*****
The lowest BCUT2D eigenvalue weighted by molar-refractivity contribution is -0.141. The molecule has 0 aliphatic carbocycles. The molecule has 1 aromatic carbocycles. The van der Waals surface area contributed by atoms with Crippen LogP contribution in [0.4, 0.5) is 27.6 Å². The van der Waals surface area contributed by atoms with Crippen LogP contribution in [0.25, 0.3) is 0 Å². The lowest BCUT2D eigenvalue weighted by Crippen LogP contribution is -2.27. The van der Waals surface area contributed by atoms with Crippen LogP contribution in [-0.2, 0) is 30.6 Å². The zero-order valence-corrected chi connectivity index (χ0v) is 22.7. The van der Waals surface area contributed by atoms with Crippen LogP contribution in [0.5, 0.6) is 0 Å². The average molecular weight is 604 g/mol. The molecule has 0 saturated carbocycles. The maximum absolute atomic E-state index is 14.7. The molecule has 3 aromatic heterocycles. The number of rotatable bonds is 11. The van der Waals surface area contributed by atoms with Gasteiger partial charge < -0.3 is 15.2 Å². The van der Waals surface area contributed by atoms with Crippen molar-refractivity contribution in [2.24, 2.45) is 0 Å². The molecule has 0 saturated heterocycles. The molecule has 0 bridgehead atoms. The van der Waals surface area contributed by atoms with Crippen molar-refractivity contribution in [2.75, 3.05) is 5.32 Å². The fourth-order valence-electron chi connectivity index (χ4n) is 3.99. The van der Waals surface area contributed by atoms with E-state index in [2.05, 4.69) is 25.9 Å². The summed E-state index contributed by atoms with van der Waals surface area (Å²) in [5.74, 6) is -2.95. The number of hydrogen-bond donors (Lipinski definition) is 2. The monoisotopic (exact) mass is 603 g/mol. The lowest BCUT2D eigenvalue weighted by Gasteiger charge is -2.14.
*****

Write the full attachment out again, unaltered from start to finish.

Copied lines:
The lowest BCUT2D eigenvalue weighted by molar-refractivity contribution is -0.141. The molecule has 0 aliphatic carbocycles. The molecule has 1 aromatic carbocycles. The van der Waals surface area contributed by atoms with Crippen LogP contribution in [0.4, 0.5) is 27.6 Å². The van der Waals surface area contributed by atoms with Crippen LogP contribution in [0.25, 0.3) is 0 Å². The lowest BCUT2D eigenvalue weighted by Crippen LogP contribution is -2.27. The van der Waals surface area contributed by atoms with Crippen LogP contribution in [-0.2, 0) is 30.6 Å². The zero-order valence-corrected chi connectivity index (χ0v) is 22.7. The van der Waals surface area contributed by atoms with Crippen LogP contribution in [0.5, 0.6) is 0 Å². The average molecular weight is 604 g/mol. The molecule has 0 saturated carbocycles. The maximum absolute atomic E-state index is 14.7. The molecule has 3 aromatic heterocycles. The number of rotatable bonds is 11. The van der Waals surface area contributed by atoms with Gasteiger partial charge < -0.3 is 15.2 Å². The van der Waals surface area contributed by atoms with Crippen molar-refractivity contribution in [2.24, 2.45) is 0 Å². The molecule has 0 saturated heterocycles. The molecule has 0 bridgehead atoms. The van der Waals surface area contributed by atoms with Crippen molar-refractivity contribution in [2.75, 3.05) is 5.32 Å². The fourth-order valence-electron chi connectivity index (χ4n) is 3.99. The van der Waals surface area contributed by atoms with E-state index in [2.05, 4.69) is 25.9 Å². The summed E-state index contributed by atoms with van der Waals surface area (Å²) in [5.74, 6) is -2.95. The number of hydrogen-bond donors (Lipinski definition) is 2. The monoisotopic (exact) mass is 603 g/mol. The lowest BCUT2D eigenvalue weighted by Gasteiger charge is -2.14.